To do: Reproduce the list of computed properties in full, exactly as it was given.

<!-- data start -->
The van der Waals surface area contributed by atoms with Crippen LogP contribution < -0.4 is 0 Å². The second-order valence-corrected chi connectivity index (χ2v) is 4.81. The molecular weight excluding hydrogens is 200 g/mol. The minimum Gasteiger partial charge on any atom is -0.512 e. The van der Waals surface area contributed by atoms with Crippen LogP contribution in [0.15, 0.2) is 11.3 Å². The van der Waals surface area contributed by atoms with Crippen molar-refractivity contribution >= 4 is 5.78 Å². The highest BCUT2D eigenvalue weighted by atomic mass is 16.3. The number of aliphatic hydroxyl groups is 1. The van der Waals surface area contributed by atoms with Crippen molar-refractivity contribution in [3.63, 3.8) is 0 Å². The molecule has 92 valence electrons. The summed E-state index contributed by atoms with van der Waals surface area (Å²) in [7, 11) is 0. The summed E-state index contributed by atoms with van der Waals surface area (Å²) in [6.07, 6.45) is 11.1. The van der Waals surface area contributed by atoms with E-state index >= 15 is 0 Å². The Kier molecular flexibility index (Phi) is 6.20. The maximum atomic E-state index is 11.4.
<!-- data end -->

The van der Waals surface area contributed by atoms with Crippen LogP contribution < -0.4 is 0 Å². The second-order valence-corrected chi connectivity index (χ2v) is 4.81. The molecular weight excluding hydrogens is 200 g/mol. The minimum Gasteiger partial charge on any atom is -0.512 e. The van der Waals surface area contributed by atoms with Crippen LogP contribution in [0.15, 0.2) is 11.3 Å². The van der Waals surface area contributed by atoms with Crippen molar-refractivity contribution >= 4 is 5.78 Å². The highest BCUT2D eigenvalue weighted by atomic mass is 16.3. The number of aliphatic hydroxyl groups is 1. The van der Waals surface area contributed by atoms with Crippen molar-refractivity contribution in [3.63, 3.8) is 0 Å². The molecule has 92 valence electrons. The summed E-state index contributed by atoms with van der Waals surface area (Å²) in [7, 11) is 0. The summed E-state index contributed by atoms with van der Waals surface area (Å²) in [6.07, 6.45) is 11.1. The van der Waals surface area contributed by atoms with E-state index >= 15 is 0 Å². The Kier molecular flexibility index (Phi) is 6.20. The maximum atomic E-state index is 11.4.